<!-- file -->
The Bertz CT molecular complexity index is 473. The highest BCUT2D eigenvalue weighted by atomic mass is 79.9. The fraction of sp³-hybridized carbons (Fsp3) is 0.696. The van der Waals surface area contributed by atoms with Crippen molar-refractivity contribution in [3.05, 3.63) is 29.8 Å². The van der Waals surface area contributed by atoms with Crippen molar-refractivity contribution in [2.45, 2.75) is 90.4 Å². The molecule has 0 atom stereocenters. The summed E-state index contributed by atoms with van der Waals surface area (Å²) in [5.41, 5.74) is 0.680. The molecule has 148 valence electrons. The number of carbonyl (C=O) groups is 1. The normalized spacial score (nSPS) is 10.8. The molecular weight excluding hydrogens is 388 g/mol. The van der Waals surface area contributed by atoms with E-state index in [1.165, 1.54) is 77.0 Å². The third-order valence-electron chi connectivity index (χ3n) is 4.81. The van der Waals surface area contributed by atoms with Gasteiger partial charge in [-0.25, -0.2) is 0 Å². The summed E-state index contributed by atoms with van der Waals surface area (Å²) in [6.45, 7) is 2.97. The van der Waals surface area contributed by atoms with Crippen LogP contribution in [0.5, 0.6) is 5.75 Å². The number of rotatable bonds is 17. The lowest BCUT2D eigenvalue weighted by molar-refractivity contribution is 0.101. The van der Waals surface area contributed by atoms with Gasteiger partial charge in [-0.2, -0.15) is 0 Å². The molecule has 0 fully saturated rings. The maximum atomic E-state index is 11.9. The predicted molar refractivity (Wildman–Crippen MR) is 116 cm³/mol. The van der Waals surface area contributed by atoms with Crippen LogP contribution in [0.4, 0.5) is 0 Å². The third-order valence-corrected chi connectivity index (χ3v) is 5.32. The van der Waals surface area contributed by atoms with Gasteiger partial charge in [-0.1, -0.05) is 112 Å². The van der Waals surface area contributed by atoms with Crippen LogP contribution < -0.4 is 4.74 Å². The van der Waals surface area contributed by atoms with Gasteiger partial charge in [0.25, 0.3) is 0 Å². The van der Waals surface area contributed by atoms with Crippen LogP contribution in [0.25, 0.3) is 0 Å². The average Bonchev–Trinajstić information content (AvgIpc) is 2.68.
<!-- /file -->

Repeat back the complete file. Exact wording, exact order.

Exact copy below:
The Bertz CT molecular complexity index is 473. The highest BCUT2D eigenvalue weighted by atomic mass is 79.9. The fraction of sp³-hybridized carbons (Fsp3) is 0.696. The van der Waals surface area contributed by atoms with Crippen molar-refractivity contribution in [3.05, 3.63) is 29.8 Å². The van der Waals surface area contributed by atoms with Crippen molar-refractivity contribution in [2.45, 2.75) is 90.4 Å². The molecule has 0 atom stereocenters. The summed E-state index contributed by atoms with van der Waals surface area (Å²) in [5.41, 5.74) is 0.680. The molecule has 148 valence electrons. The number of carbonyl (C=O) groups is 1. The normalized spacial score (nSPS) is 10.8. The molecular weight excluding hydrogens is 388 g/mol. The van der Waals surface area contributed by atoms with E-state index in [1.165, 1.54) is 77.0 Å². The third-order valence-electron chi connectivity index (χ3n) is 4.81. The van der Waals surface area contributed by atoms with Gasteiger partial charge in [-0.25, -0.2) is 0 Å². The summed E-state index contributed by atoms with van der Waals surface area (Å²) in [6.45, 7) is 2.97. The van der Waals surface area contributed by atoms with Crippen LogP contribution in [0.5, 0.6) is 5.75 Å². The number of rotatable bonds is 17. The lowest BCUT2D eigenvalue weighted by molar-refractivity contribution is 0.101. The van der Waals surface area contributed by atoms with Gasteiger partial charge in [-0.2, -0.15) is 0 Å². The molecule has 0 fully saturated rings. The maximum atomic E-state index is 11.9. The predicted molar refractivity (Wildman–Crippen MR) is 116 cm³/mol. The van der Waals surface area contributed by atoms with Crippen LogP contribution in [0.4, 0.5) is 0 Å². The third-order valence-corrected chi connectivity index (χ3v) is 5.32. The van der Waals surface area contributed by atoms with Gasteiger partial charge in [-0.1, -0.05) is 112 Å². The van der Waals surface area contributed by atoms with Crippen LogP contribution < -0.4 is 4.74 Å². The van der Waals surface area contributed by atoms with Gasteiger partial charge in [0.25, 0.3) is 0 Å². The van der Waals surface area contributed by atoms with Crippen LogP contribution in [0.25, 0.3) is 0 Å². The average Bonchev–Trinajstić information content (AvgIpc) is 2.68.